The other name in the frame is that of Topaz, the company which now owns both the Shell and Statoil businesses in Ireland. Irving was also, reportedly, one of the bidders for the Statoil operations here, so could be keen on buying in Ireland still. Topaz’s network ownership here — through Shell and Statoil — means that it could end up buying the majority of oil produced by the Whitegate refinery.

Petroplus is keen to expand its European oil refinery assets and in its chief executive Thomas D O’Malley, the Irish-American businessman, has an individual who knows all about Whitegate.

He was head of Tosco-Philips (which later merged with Conoco) in 2001 when the Government sold Whitegate and the Whiddy Oil Terminal, on behalf of the Irish National Petroleum Company, to the American company for €117m. Petroplus is believed to have already held informal negotiations with Conoco-Philips with regard to Whitegate and is understood to be preparing a bid for the business.

The company, which employs around 1,100 people, floated in Switzerland last month, raising more than $2.4 billion (€1.84bn) in the process. Management wants to double the size of the business within the next three years, so is extremely keen to grow via acquisition in the short term.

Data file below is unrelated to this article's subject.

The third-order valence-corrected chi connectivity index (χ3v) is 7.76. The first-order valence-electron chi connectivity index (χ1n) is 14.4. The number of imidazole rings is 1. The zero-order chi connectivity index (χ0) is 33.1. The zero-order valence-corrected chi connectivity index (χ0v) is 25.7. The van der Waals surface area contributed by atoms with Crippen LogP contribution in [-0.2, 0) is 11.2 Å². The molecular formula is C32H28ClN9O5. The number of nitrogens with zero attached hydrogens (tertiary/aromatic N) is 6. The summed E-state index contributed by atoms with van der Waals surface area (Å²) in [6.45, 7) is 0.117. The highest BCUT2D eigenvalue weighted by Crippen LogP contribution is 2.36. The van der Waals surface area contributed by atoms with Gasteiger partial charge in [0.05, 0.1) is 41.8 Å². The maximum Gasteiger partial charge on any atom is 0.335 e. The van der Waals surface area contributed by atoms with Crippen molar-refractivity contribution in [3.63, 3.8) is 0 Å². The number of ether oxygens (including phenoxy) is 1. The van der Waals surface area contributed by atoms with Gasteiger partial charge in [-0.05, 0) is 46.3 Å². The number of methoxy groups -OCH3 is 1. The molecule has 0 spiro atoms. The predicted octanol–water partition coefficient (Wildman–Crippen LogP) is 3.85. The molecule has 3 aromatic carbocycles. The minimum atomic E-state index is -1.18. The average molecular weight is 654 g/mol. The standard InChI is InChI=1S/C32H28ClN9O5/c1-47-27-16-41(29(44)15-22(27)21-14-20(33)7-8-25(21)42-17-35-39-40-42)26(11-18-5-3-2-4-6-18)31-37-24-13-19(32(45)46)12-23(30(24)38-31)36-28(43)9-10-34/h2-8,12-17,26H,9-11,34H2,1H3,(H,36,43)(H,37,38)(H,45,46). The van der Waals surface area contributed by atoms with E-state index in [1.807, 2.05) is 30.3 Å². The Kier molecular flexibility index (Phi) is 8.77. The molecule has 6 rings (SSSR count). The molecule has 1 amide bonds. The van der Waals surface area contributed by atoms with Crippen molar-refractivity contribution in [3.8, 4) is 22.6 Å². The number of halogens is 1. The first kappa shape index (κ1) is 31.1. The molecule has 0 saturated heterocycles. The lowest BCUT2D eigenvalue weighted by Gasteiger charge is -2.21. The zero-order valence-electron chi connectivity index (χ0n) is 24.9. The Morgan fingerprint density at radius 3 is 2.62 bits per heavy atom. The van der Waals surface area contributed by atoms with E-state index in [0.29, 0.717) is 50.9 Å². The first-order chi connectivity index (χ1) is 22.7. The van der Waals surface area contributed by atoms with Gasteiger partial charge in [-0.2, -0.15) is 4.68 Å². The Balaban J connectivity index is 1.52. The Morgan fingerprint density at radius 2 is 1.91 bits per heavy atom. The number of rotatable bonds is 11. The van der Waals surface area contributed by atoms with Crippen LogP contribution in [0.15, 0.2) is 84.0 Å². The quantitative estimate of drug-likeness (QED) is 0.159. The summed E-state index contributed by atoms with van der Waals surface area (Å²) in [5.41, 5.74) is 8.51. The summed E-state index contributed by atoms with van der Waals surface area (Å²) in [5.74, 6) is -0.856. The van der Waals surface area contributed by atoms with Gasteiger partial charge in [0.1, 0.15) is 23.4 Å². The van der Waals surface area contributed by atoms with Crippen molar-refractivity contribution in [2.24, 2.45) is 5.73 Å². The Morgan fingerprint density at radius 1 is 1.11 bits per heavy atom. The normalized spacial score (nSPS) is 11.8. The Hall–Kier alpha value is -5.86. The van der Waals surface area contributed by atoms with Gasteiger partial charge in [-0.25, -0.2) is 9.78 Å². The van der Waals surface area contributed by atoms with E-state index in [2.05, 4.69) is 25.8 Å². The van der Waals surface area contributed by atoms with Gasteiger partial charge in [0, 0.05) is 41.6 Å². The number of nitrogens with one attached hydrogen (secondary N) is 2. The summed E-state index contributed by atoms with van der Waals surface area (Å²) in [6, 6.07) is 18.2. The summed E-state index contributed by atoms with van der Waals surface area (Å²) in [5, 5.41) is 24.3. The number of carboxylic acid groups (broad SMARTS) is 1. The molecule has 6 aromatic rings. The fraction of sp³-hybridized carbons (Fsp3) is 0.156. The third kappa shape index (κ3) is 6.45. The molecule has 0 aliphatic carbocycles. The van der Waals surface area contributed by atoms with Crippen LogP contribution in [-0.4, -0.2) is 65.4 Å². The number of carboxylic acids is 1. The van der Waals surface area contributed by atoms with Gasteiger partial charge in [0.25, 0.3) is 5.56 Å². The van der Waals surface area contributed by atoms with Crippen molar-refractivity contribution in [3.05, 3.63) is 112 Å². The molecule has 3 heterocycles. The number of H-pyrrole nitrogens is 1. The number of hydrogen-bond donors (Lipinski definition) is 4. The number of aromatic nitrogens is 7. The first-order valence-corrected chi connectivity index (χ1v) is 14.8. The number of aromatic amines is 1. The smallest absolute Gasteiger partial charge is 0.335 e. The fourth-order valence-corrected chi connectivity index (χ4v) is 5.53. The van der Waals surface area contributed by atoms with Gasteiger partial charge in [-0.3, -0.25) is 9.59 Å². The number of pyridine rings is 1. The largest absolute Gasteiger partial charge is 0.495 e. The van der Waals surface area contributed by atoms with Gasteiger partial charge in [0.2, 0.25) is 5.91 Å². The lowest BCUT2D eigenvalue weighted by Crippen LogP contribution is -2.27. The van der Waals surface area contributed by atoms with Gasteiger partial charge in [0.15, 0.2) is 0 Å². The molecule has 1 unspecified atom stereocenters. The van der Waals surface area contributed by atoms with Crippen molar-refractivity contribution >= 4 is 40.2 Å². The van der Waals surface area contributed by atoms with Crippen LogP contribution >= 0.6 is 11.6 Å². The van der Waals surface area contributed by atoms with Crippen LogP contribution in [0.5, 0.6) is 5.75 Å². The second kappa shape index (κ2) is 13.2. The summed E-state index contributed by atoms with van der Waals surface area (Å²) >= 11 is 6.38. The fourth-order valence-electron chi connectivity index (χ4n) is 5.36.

Whitegate’s foreseeable future is secure whatever the outcome. The refinery is capable of producing more than 70,000 barrels of oil per day and made an operating profit of $47m in 2005 on a turnover of $1.7bn.

As part of any takeover deal, it must remain operational as a fully commercial entity for at least 15 years, which means any new owner could not close it down.

Conoco-Philips gave no reason, last week as to why it wishes to sell Whitegate — which supplies to Ireland and numerous European markets. It does, however, intend to keep ownership of the Whiddy Oil Terminal in Bantry Bay.
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Re: Cork Harbour

Postby Praxiteles » Sat Feb 10, 2007 2:13 pm

From this morning's quondam ork Examiner:


10 February 2007

From prison fortress to island of dreams